Campaign Advertising and Voter Welfare
AbstractThis paper investigates the role of campaign advertising and the opportunity of legal restrictions on it. An electoral race is modeled as a signalling game with three classes of players: a continuum of voters, two candidates, and one interest group. The group has non-verifiable insider information on the candidates' valence and, on the basis of this information, offers a contribution to each candidate in exchange for a favorable policy position. Candidates spend the contributions they receive on non-directly informative advertising. This paper shows that: (1) A separating equilibrium exists in which the group contributes to a candidate only if the insider information about that candidate is positive; (2) Although voters are fully rational, a ban on campaign advertising can be welfare-improving; and (3) Split contributions may arise in equilibrium (and should be prohibited).
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Bibliographic InfoPaper provided by Tilburg University, Center for Economic Research in its series Discussion Paper with number 1997-118.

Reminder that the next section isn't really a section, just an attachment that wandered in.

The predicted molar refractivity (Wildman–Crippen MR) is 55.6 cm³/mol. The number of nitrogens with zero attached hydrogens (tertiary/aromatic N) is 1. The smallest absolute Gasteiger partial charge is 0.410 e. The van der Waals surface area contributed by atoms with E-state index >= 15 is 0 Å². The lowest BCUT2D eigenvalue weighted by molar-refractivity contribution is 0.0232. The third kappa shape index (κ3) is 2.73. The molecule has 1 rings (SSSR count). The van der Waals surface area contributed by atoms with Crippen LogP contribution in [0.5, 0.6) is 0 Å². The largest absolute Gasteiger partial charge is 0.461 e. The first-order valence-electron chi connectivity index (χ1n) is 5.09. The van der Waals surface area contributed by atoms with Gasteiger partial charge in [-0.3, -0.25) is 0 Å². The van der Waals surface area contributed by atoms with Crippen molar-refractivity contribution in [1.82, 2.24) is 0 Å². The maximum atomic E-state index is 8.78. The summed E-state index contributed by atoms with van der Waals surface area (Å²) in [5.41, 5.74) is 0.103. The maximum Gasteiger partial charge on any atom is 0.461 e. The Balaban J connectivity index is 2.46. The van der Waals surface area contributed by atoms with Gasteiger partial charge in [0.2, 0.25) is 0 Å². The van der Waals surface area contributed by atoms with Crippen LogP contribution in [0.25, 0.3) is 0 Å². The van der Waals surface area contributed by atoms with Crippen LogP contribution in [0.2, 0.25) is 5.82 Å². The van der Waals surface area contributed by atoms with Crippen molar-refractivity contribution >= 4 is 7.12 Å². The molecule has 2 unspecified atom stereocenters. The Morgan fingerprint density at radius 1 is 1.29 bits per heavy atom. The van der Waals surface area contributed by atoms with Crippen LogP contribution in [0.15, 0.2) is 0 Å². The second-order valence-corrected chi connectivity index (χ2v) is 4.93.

Date of creation: 1997
Date of revision:
Contact details of provider:
Web page: http://center.uvt.nl
Elections; campaign contributions; advertising; voter welfare; split contributions;
Other versions of this item:
- D72 - Microeconomics - - Analysis of Collective Decision-Making - - - Political Processes: Rent-seeking, Lobbying, Elections, Legislatures, and Voting Behavior
- D82 - Microeconomics - - Information, Knowledge, and Uncertainty - - - Asymmetric and Private Information; Mechanism Design
- M37 - Business Administration and Business Economics; Marketing; Accounting - - Marketing and Advertising - - - Advertising
This paper has been announced in the following NEP Reports:
- NEP-CDM-1998-06-08 (Collective Decision-Making)
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